Composition and Rhetoric People

Faculty

Michael Bernard-DonalsMICHAEL BERNARD-DONALS

Professor of English and Jewish Studies

Vice Provost for Faculty and Staff

michael.bernarddonals@wisc.edu

6187A Helen C. White Hall

 

Caroline Gottschalk Druschke

CAROLINE GOTTSCHALK DRUSCHKE

Assistant Professor

Faculty Affiliate, Nelson Institute for Environmental Studies

caroline.gottschalk. druschke@wisc.edu

6183 Helen C. White Hall

 

MARY FIORENZA

Faculty Associate

Associate Director, English 100

fiorenza@wisc.edu

6187B Helen C. White Hall

 

Brad Hughes

BRAD HUGHES

Director, The Writing Center & Writing Across the Curriculum

bthughes@wisc.edu

6187F Helen C. White

 

 

Christa J. Olson

CHRISTA J. OLSON

Associate Professor

Director of English 201-Intermediate Composition

christa.olson@wisc.edu

6187d Helen C. White Hall

 

 

MORRIS YOUNG

Professor of English

Director of English 100

Affiliate, Asian American Studies

msyoung4@wisc.edu

6187C Helen C. White Hall

 

 

 

KATE VIEIRA

Associate Professor

Faculty, Language Sciences and Second Language Acquisition

Faculty Affiliate in Latin American, Caribbean, and Iberian Studies

kevieira@wisc.edu

Michael Bernard-Donals is the Nancy Hoefs Profess of English and an affiliate member of the Mosse/Weinstein Center for Jewish Studies.  While his recent work has focused on the intersections of rhetoric, memory, and ethics, he has also written and taught courses in the history of rhetoric, contemporary rhetorical theory, and the relation of visual and spatial rhetoric in the built environment.  With an appointment in the provost’s office, he is also interested in how rhetoric functions as part of higher education’s contract with the public, and how rhetoric’s capacity to move has implications for the position and status of rhetors (and rhetoricians) in the academic marketplace.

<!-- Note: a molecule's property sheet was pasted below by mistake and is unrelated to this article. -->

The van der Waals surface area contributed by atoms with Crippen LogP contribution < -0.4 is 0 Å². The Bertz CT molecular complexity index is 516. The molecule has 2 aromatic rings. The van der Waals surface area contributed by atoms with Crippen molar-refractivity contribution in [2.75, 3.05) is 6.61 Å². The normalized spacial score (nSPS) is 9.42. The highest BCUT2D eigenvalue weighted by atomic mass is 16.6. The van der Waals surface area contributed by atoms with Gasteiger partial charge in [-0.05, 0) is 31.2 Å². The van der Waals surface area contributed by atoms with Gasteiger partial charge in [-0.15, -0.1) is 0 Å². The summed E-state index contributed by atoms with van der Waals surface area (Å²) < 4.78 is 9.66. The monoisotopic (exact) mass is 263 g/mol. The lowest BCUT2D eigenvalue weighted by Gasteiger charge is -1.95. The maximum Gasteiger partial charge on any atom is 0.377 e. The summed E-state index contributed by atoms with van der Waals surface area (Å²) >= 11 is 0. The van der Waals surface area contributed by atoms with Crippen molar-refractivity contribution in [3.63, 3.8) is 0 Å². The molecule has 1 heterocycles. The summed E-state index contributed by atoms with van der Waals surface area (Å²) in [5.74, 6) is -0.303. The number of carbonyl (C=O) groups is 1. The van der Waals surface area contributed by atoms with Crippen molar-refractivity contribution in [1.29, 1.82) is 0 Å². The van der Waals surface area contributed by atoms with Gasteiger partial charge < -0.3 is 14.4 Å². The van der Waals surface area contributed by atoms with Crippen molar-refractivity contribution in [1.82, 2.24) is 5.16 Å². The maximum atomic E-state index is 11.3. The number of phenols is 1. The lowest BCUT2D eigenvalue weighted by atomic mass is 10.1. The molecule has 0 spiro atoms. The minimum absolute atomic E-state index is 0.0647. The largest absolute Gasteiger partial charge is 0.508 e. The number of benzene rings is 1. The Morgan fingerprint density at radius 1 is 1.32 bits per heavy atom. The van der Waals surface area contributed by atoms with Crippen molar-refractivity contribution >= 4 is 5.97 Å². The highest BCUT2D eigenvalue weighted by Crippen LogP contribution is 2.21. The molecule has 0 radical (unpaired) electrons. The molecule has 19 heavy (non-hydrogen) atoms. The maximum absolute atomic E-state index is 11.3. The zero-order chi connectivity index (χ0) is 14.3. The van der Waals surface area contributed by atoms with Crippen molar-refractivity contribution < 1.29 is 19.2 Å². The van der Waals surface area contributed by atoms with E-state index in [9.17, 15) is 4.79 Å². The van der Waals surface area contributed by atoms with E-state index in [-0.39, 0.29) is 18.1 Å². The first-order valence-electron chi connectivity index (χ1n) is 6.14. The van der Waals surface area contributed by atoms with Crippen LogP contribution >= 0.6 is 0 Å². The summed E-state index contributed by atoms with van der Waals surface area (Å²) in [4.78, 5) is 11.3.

In her research, teaching, and outreach, Caroline Gottschalk Druschke works to bring together her interests and training across rhetorical studies, gender and women’s studies, and the environmental sciences. Caroline enjoys teaching and advising undergraduate and graduate students in the realms of community-based research, rhetoric of science, postcritical theory, and writing across the curriculum, but works to encourage students to pursue their own interests and passions. With a suite of interdisciplinary collaborators and funded projects focused on dam decision-making, wild trout conservation, science communication, and STEM writing, Caroline tries to involve students in active projects and bring them into a network of like-minded (and not like-minded!) collaborators.

Mary Fiorenza teaches undergraduate courses in composition and creative writing. Long-standing interests revolve around writing pedagogy, writing as a practice, writing and daily life, and the overlaps in creative writing and composition. In her administrative role with English 100, Mary mentors graduate student writing teachers, which is a constant source of inspiration for her own teaching, as is much of the big picture and daily work she enjoys with the program’s director and grad student assistant directors. Prospective graduate students, please note, she does not teach or advise in the graduate program.

Bradley Hughes is the Director of the University’s Writing Center and the Director of the University’s Writing Across the Curriculum Program. In these programs, Brad loves to collaborate with undergraduate- and graduate-student colleagues to support a strong culture of writing across campus. Brad’s current research—often done collaboratively with graduate students–focuses on tutor learning, on transfer, on international writing centers, on principles for developing and assessing writing centers, on threshold concepts in writing studies, and on faculty learning in WAC programs. Brad has recently received the International Writing Centers Association (IWCA) award for the best research article (twice in the past five years), the IWCA’s Muriel Harris Outstanding Service Award, and an award from the journal Kairos for the UW-Madison Writing Center’s blog, Another Word[writing.wisc.edu/blog].